Header

UZH-Logo

Maintenance Infos

Approaching pulmonary fat embolism on postmortem computed tomography


Chatzaraki, Vasiliki; Heimer, Jakob; Thali, Michael J; Ampanozi, Garyfalia; Schweitzer, Wolf (2019). Approaching pulmonary fat embolism on postmortem computed tomography. International journal of legal medicine, 133(6):1879-1887.

Abstract

Purpose: Pulmonary fat embolism (PFE) is a relevant diagnosis playing a role as a sign of vitality or a cause of death. Its severity is assessed according to histological grading systems like that of Falzi. The aim of this study was to determine the utility of unenhanced postmortem computed tomography (PMCT) for PFE diagnosis based on the detection of fat layers. Methods: Consecutive cases with PMCT and autopsy were studied retrospectively. The case group consisted of cases with positive PFE, and the control group included cases with negative PFE. Three observers independently assessed PMCT data for fat layers in the pulmonary trunk and the right and left pulmonary artery. For cases with fat layers, autopsy protocols were assessed for the cause of death, relation to trauma, and undertaken resuscitation measures. Results: Eight hundred thirty cases were included: 366 PFE positive cases (144 of Falzi grade 1, 63 of 1.5, 99 of 2, 28 of 2.5, and 32 of 3) and 464 PFE negative cases. Interrater reliabilities varied between substantial and almost perfect, and discrepancies were solved according to majority. Eighteen cases showed fat layers on PMCT (2 controls—traumatic instantaneous deaths—, 16 PFE positive cases). PMCT showed low sensitivity but high specificity for PFE diagnosis. The layers were located at the same position in the pulmonary trunk directly adjacent to the pulmonary valve distal to the right ventricle. Conclusion: Fat layer on PMCT is a rare finding but relates to PFE diagnosis, especially of severe histological grade. It is to be expected in a typical position within the pulmonary trunk.

Abstract

Purpose: Pulmonary fat embolism (PFE) is a relevant diagnosis playing a role as a sign of vitality or a cause of death. Its severity is assessed according to histological grading systems like that of Falzi. The aim of this study was to determine the utility of unenhanced postmortem computed tomography (PMCT) for PFE diagnosis based on the detection of fat layers. Methods: Consecutive cases with PMCT and autopsy were studied retrospectively. The case group consisted of cases with positive PFE, and the control group included cases with negative PFE. Three observers independently assessed PMCT data for fat layers in the pulmonary trunk and the right and left pulmonary artery. For cases with fat layers, autopsy protocols were assessed for the cause of death, relation to trauma, and undertaken resuscitation measures. Results: Eight hundred thirty cases were included: 366 PFE positive cases (144 of Falzi grade 1, 63 of 1.5, 99 of 2, 28 of 2.5, and 32 of 3) and 464 PFE negative cases. Interrater reliabilities varied between substantial and almost perfect, and discrepancies were solved according to majority. Eighteen cases showed fat layers on PMCT (2 controls—traumatic instantaneous deaths—, 16 PFE positive cases). PMCT showed low sensitivity but high specificity for PFE diagnosis. The layers were located at the same position in the pulmonary trunk directly adjacent to the pulmonary valve distal to the right ventricle. Conclusion: Fat layer on PMCT is a rare finding but relates to PFE diagnosis, especially of severe histological grade. It is to be expected in a typical position within the pulmonary trunk.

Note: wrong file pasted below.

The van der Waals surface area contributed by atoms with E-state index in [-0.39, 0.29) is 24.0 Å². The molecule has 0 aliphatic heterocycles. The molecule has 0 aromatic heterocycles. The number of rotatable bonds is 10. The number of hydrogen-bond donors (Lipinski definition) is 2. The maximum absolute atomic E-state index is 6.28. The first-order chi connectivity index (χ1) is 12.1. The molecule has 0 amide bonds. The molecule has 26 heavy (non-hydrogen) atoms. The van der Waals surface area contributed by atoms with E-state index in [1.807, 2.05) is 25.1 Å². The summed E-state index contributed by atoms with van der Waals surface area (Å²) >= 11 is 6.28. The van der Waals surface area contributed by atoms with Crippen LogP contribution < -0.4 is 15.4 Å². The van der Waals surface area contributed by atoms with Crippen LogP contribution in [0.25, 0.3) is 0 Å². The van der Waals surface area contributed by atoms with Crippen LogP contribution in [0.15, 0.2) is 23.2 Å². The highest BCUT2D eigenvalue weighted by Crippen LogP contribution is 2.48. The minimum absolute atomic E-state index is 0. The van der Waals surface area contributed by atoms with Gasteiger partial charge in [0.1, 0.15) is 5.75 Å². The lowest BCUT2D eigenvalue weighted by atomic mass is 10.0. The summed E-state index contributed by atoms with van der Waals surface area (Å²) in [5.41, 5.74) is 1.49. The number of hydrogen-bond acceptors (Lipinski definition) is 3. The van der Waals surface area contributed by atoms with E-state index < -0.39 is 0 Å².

Statistics

Citations

Dimensions.ai Metrics

Altmetrics

Downloads

0 downloads since deposited on 16 Dec 2019
0 downloads since 12 months

Additional indexing

Item Type:Journal Article, refereed, original work
Communities & Collections:04 Faculty of Medicine > Institute of Legal Medicine
Dewey Decimal Classification:340 Law
610 Medicine & health
Scopus Subject Areas:Health Sciences > Pathology and Forensic Medicine
Uncontrolled Keywords:Pathology and Forensic Medicine
Language:English
Date:1 November 2019
Deposited On:16 Dec 2019 09:55
Last Modified:15 Apr 2020 23:46
Publisher:Springer
ISSN:0937-9827
OA Status:Closed
Publisher DOI:https://doi.org/10.1007/s00414-019-02055-8
PubMed ID:30972495

Download

Closed Access: Download allowed only for UZH members